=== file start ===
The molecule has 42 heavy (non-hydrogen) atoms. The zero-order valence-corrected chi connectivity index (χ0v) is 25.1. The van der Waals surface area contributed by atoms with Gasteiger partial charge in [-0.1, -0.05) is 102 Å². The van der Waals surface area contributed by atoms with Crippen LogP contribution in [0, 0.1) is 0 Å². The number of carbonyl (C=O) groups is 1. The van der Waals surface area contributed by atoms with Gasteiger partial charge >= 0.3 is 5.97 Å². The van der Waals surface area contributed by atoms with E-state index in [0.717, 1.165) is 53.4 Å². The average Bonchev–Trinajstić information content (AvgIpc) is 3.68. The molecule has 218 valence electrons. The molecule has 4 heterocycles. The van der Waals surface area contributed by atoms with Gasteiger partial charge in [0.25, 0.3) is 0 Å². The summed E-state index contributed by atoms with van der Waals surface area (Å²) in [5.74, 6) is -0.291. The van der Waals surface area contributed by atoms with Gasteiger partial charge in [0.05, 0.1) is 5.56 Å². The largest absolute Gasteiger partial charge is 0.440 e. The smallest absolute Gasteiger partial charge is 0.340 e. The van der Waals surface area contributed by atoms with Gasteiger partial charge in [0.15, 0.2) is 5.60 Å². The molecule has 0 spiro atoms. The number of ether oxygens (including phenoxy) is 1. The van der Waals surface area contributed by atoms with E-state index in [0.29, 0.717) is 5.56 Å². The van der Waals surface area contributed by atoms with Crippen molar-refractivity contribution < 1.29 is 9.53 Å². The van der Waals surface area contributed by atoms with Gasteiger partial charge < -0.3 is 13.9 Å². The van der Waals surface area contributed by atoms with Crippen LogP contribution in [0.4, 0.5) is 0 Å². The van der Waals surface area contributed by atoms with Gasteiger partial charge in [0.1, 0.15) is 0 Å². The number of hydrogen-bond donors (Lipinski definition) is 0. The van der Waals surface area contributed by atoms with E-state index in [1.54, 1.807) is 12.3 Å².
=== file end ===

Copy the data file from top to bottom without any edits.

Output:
The molecule has 42 heavy (non-hydrogen) atoms. The zero-order valence-corrected chi connectivity index (χ0v) is 25.1. The van der Waals surface area contributed by atoms with Gasteiger partial charge in [-0.1, -0.05) is 102 Å². The van der Waals surface area contributed by atoms with Crippen LogP contribution in [0, 0.1) is 0 Å². The number of carbonyl (C=O) groups is 1. The van der Waals surface area contributed by atoms with Gasteiger partial charge >= 0.3 is 5.97 Å². The van der Waals surface area contributed by atoms with E-state index in [0.717, 1.165) is 53.4 Å². The average Bonchev–Trinajstić information content (AvgIpc) is 3.68. The molecule has 218 valence electrons. The molecule has 4 heterocycles. The van der Waals surface area contributed by atoms with Gasteiger partial charge in [0.25, 0.3) is 0 Å². The summed E-state index contributed by atoms with van der Waals surface area (Å²) in [5.74, 6) is -0.291. The van der Waals surface area contributed by atoms with Gasteiger partial charge in [0.05, 0.1) is 5.56 Å². The largest absolute Gasteiger partial charge is 0.440 e. The smallest absolute Gasteiger partial charge is 0.340 e. The van der Waals surface area contributed by atoms with Gasteiger partial charge in [0.15, 0.2) is 5.60 Å². The molecule has 0 spiro atoms. The number of ether oxygens (including phenoxy) is 1. The van der Waals surface area contributed by atoms with E-state index in [0.29, 0.717) is 5.56 Å². The van der Waals surface area contributed by atoms with Crippen molar-refractivity contribution < 1.29 is 9.53 Å². The van der Waals surface area contributed by atoms with Gasteiger partial charge < -0.3 is 13.9 Å². The van der Waals surface area contributed by atoms with Crippen LogP contribution in [0.4, 0.5) is 0 Å². The van der Waals surface area contributed by atoms with Gasteiger partial charge in [0.1, 0.15) is 0 Å². The number of hydrogen-bond donors (Lipinski definition) is 0. The van der Waals surface area contributed by atoms with E-state index in [1.54, 1.807) is 12.3 Å².